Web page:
Are engineers with a Phd scientists ?

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Just wanted to know if PhDs with engineering background still remain engineers or can also be called scientists. I know the distinction between professionals at that level of research is kind of vague. But is it a norm to call engineers with PhD, scientists ?
Thanks.
 
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  • #2
radou
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What ???

(Damn, it's one of these situations where I miss caps lock.)
 
  • #3
Danger
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As far as I'm concerned, anyone who approaches a situation with a logical mindset and a desire to learn the truth is a 'scientist'. It's not a professional term; rather a character trait. By that definition, all engineers are scientists even before they take their formal education. (Of course, I just use that definition so that I can consider my uneducated self a scientist.)
 
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As far as I'm concerned, anyone who approaches a situation with a logical mindset and a desire to learn the truth is a 'scientist'. It's not a professional term; rather a character trait. By that definition, all engineers are scientists even before they take their formal education. (Of course, I just use that definition so that I can consider my uneducated self a scientist.)
desire to learn the truth? :confused: they just want to find a solution to a problem.
 
  • #5
Danger
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desire to learn the truth? :confused: they just want to find a solution to a problem.
Your definition is a sub-set of mine, at least by the way that I think.
 
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I would like to know whether it is true in a more professional setting.
 
  • #8
mgb_phys
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I am a physicist with a PhD working as an engineer. I now live in Canada and I would love to call myself an engineer but I can't because I didn't do an engineering degree.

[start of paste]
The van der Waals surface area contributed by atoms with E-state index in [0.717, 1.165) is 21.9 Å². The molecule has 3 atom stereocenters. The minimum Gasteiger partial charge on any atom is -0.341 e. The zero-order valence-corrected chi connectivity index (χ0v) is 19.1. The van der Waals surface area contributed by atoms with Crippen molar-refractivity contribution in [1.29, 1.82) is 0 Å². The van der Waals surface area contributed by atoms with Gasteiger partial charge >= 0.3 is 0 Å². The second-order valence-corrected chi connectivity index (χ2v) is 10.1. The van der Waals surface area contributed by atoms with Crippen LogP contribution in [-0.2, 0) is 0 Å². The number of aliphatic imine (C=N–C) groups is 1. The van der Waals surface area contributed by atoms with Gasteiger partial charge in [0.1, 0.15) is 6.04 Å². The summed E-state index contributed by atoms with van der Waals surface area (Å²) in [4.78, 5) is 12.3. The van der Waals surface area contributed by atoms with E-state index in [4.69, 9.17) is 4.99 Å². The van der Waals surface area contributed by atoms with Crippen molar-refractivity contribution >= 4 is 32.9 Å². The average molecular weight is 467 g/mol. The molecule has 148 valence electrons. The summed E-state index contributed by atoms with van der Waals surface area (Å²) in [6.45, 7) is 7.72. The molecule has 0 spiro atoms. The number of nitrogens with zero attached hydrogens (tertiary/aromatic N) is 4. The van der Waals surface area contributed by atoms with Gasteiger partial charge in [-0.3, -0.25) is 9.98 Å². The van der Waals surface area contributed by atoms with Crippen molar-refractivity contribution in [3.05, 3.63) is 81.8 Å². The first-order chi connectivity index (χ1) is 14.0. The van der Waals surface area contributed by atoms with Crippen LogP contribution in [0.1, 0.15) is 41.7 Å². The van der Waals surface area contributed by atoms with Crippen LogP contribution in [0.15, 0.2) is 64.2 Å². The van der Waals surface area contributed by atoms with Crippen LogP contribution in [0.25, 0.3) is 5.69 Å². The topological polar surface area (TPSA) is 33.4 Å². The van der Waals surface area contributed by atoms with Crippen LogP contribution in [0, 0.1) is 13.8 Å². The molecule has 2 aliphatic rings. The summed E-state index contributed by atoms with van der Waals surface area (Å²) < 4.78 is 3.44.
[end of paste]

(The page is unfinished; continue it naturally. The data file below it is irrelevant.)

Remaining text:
Back in the UK you wouldn't call yourself and engineer because that means someone who fixes your washing machine! Of course scientist means someone who experiments on animals - so you can't win!
 
  • #9
Danger
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I demur slightly from what Danger said:

If you are truly using the scientific method to do genuine experimental (or theoretical) research, then you are functioning as a scientist, and if you build a track record of publishing good research in scientific research journals, you would certainly deserve to be called a scientist even if you were not trained as such.
The only objection that I have to your demurment is that it would prevent me from considering myself a scientist because I've never published anything except for an 'amateur science' article on black holes in the local paper almost 30 years ago.
This whole thing did bring up a point of perplexity that I never thought of before. How does the scientific community define a 'peer-reviewed journal'? I know that the commonly accepted version would be something like 'Nature' or 'The New England Journal of Medicine', but where is the line drawn? You could, for instance, have a bunch of San Francisco dock workers start a journal. If one of them writes an article about quantum chromodynamics in it, stating that colour charge is carried by Smarties, and the rest agree to publish it, it's been 'peer reviewed'.
 
  • #10
radou
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they *just* want to find a solution to a problem.
I'll be short again; *just*???
 
  • #11
russ_watters
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Well.... what does it say on an engineering degree?
 
  • #12
Monique
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I'm an engineer, but the Dutch name comes from the Latin ingenium. The English term comes from the word engine. In my case it would mean "an intellectual who uses his/her scientific knowledge to solve practical problems", the other meaning is "a person trained and skilled in the design, construction, and use of engines or machines, or in any of various branches of engineering". I wouldn't say the latter is a scientist, is an architect a scientist?
 
  • #13
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But is it a norm to call engineers with PhD, scientists?
I don't think it's conventional to call engineers "scientists".
 
  • #14
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Back in the UK you wouldn't call yourself and engineer because that means someone who fixes your washing machine!
What's the term for what we call an "engineer" then?
 
  • #15
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Your definition is a sub-set of mine, at least by the way that I think.
I think you are taking the generalization to its extreme. Your definition is largely philosophical, or even religious for that matter. All endeavors that search for something will end up being a subset of your definition in the larger context.
 
  • #16
radou
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Anyone with a PhD is a scientist, by definition. OK, not just *anyone*, but heck, you know what I mean, let's not play dumb. It's as simple as that. If you're doing any kind of research in any area, you're a scientist.